A favorite refrain from Jalen Rose is how positions were added to the analysis of basketball to help the more casual fan understand where certain players belong on the court. It’s an interesting premise that might hold water if plays weren’t designed around players fitting roles based on their skill sets and size (you know, positions). There has, however, been a move toward positionless basketball – a more free-flowing, offensive predicated on versatility and individual skill.
Granted, “free-flowing” is not what you think of when Byron Scott’s crossed arms pop up in your head, but the Lakers do have the pieces – especially in their starting five – to make this work, at least for stretches.
The first player most point to when they think of positionless basketball is LeBron James, which makes sense as he should be the guy anyone thinks of first in terms of any style of basketball. He’s really, really good. When considered in this scenario, though, it’s because of his versatility. He’s a Ferrari in a semi’s body, Karl Malone, but as a point guard. Being so athletically dominant and so skilled makes any offense built around him otherworldly.
While the Lakers may not have LeBron on their team, they do have plenty of guys who are more than capable of playing a few positions or stretching the boundaries of what their position typically demands.
Kobe Bryant is interesting because he’s basically the opposite of LeBron (cut to his detractors nodding obnoxiously). Bryant plays shooting guard based on his size, but is fairly easily the Lakers’ best post player and has been the best playmaker on any team he’s played on for most of his career. When he’s on the court, the Lakers might employ a point guard, but that’s mostly for defensive purposes. Historically, he’s done most of the creating.
Julius Randle might be built like a power forward, but he has wing skills, with shooting as the obvious exception. From the right wing/high post area, Randle will have the opportunity to penetrate and look to kick with his dominant hand. There aren’t many power forward who can do that kind of thing with his level of quickness and from that exact position on the floor, seeing as he is left-handed.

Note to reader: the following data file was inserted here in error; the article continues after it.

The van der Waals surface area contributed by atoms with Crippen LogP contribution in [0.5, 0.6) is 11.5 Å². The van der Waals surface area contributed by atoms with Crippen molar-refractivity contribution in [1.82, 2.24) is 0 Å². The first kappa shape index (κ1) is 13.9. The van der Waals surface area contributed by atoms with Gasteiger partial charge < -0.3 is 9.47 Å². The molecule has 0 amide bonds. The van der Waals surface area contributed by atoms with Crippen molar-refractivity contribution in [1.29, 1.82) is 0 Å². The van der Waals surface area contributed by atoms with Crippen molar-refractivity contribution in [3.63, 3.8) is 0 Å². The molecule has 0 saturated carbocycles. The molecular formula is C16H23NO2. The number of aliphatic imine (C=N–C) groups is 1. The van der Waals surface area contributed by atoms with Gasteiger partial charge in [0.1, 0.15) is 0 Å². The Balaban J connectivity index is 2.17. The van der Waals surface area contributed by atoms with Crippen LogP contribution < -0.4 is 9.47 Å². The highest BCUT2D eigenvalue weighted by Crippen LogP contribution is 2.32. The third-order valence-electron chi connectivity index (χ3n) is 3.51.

Even D’Angelo Russell, who will play “point guard” isn’t built like you’d typically expect someone playing the position. He and Jordan Clarkson could alternate plays in such a role based on what the defense gives them while normally one would carry to load mostly as the other anticipates based on how the defense is broken down.
Combine the skill sets from the four guys I mentioned above, and it would be fairly inefficient for the Lakers to force-feed any one player over the others. Having Kobe float around outside would be a complete waste of his mid-to-low post talents. Randle would quickly grow frustrated if he had to share the limited space down low with Roy Hibbert, the only prototypical position player of the Lakers’ ideal starting five. Even Hibbert has shown a proclivity to step out and knock down a midrange shot on occasion, which only further lends itself to a this type of playing style.
Forcing Russell to create for everyone at the top of the three point line would not only frustrate his teammates who are more than capable of opening similar holes in the defense, but probably Russell, as opponents would have time to set and adjust for the pick and rolls the Lakers would repeat from that angle.
Sure, the bench is probably best-served to stick to a more rudimentary system, as it is made up of less-versatile players. But while the starters (or, at least, the guys I hope are the starters) share the court, Scott would be tying his own hands behind his back not to at least experiment with this type of system.
The Lakers have fallen under some (fair) criticism for falling behind the times in many respects. Thing is: the starting five most anticipate is something closer to modern. No, Randle can’t yet step out and hit threes like today’s prototypical power forward, but his skills lend themselves to something beyond the bruising power forwards of yesteryear. If the Lakers as an organization are fighting the perception of an unwillingness to adapt, the lineup they’ve pieced together sure feels like a step in the right direction.